Findings of fact

  1. In addition to the agreed facts as set out in paragraph 4 above, I find the following facts. Until his retirement, Mr Bone was an employee of Demibourne. Following his retirement he was taken on under an oral contract; the parties considered his engagement to be on a self-employed basis. (The correctness or otherwise of their understanding that Mr Bone was to be treated as self-employed is a matter of law, and is considered later in this decision.) The reason for reaching this agreement was Demibourne’s self-imposed policy of not normally engaging employees over retirement age. In the absence of a written contract, the terms are to be inferred from the course of conduct of the parties. From the transcript of Mr Bone’s duplicate books as set out in the bundle, covering the period from January 1999 to September 2001, it is clear that for most weeks Mr Bone was paid the same amount, £255. For certain weeks no amount is shown, but days worked are totalled; only one week is shown as “leave”. There are certain weeks for which he was paid £306, showing six days worked, and some with the amount of £204, showing four days worked. I find that Mr Bone did work full days for the periods covered by these invoices. I prefer his evidence that he spent whole days working at the hotel. I consider it unlikely that a commercial undertaking would be willing to pay a full day’s rate for two hours’ work carried out by an individual regarded as an independent contractor.
  2. Mr Bone worked according to the maintenance list, and carried out further work as he considered appropriate. He was also summoned by phone when emergencies occurred outside his usual working hours. In practice he had a limited choice as to what work he should undertake, and as to the hours during which he did that work. His name did not appear on the day rota because of his regular hours, although before his retirement he had been on the rota. I accept his evidence that he had limited choice of when to take breaks from working, this being dictated by the necessities of the work to be carried out. As a very experienced worker with detailed knowledge of the hotel’s infrastructure, he could do a great deal of his work without detailed supervision. This had also been the case during his period as an employee before his retirement. I accept his evidence that he did not bring in others to help him with the work.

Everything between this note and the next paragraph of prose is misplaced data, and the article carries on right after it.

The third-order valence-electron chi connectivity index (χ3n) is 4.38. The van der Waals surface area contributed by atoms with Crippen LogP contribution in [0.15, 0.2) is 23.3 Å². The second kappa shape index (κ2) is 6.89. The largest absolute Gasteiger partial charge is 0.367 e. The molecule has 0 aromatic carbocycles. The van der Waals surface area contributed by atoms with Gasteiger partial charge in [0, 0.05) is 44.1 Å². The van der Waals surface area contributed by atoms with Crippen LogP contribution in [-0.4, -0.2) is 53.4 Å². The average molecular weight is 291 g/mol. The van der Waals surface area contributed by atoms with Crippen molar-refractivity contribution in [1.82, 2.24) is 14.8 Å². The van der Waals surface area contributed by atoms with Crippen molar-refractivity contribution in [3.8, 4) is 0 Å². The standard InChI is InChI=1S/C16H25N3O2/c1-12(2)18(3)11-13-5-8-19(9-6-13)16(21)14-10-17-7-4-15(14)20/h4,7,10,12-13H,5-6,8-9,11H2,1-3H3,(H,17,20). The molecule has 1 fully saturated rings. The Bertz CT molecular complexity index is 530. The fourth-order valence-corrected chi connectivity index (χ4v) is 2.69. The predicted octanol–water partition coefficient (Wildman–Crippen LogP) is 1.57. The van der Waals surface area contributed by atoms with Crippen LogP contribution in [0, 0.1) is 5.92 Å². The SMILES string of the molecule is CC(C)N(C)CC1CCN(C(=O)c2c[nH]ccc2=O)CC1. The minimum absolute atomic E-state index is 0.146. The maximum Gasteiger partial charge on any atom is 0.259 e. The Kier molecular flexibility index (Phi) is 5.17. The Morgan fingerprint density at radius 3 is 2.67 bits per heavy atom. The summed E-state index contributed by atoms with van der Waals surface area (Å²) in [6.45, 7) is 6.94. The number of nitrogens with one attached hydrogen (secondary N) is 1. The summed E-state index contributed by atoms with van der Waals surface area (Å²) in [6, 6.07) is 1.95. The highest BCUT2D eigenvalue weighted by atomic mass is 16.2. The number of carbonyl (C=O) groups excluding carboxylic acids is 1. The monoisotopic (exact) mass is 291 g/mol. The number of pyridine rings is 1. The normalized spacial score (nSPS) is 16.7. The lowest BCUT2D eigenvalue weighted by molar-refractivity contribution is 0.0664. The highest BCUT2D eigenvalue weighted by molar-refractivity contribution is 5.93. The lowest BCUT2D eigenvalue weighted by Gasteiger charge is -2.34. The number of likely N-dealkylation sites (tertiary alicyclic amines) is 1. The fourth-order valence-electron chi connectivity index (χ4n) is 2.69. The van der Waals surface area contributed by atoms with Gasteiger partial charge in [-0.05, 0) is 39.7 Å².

3. Mr Bone, in the same way as he had done while an employee, provided his own tools; a number of these were kept on the premises. There was a dispute as to the ownership of the ladders, but as this is a relatively minor matter in the context and so does not affect the general conclusion, I do not consider it necessary to make a finding on this issue. Largely, if not exclusively, he provided his own tools.
  4. Purchases of goods occurred in two ways. For a number of transactions, Mr Bone used his own credit card and was later reimbursed by the hotel after the bill had been checked. For others, the purchase was in the name of the hotel.
  5. Mr Bone issued invoices in respect of each period worked; his details were shown by means of a rubber stamp, showing his name and address followed by the words: “Electrical Plumbing and General Maintenance”. Once each invoice had been verified by Mr Patel, Demibourne issued a company cheque in favour of Mr Bone.
  6. I do not accept Mr Patel’s evidence that Mr Bone did not work continuously at the hotel. My reasons for not admitting the invoices tendered at the hearing were that they should have been provided at a very much earlier stage in order to comply with directions made in preparation for this hearing, and that in any event I was not satisfied that the invoiced in question covered a long enough period to verify Mr Patel’s statement. I prefer Mr Bone’s evidence that his treatment as self-employed without holiday pay resulted in him having to work for a very large part of the time at the hotel, as he could not afford to take much leave. This conclusion is supported by the transcript already mentioned.
  7. I accept Mr Bone’s evidence that he did eventually accept a mileage allowance of 25 pence per mile, which was accounted for separately.
  8. Although there is indirect evidence that Mr Bone did carry out some work for other persons, this was very minor in comparison with his work for the hotel. I therefore do not consider it necessary to make findings relating to the other work or to the basis on which he was paid or rewarded for it. Nor do I consider it appropriate to make findings relating to the invoice mentioned at paragraph 15 above.
  9. Consistently with his understanding of the agreement, Mr Bone reported his earnings to HMRC on the basis of being a self-employed individual, and paid tax accordingly.
  10. Following a meeting on 16 January 2002, Mrs Emblem, an Employer Compliance Officer of HMRC, wrote on 31 January 2002 to Mr Halstead. She concluded that Mr Bone should be treated as employed rather than self-employed. She stated:

“Please note that it is not Revenue practice to charge tax twice and any tax already paid on Mr Bones [sic] earnings will be taken into consideration.”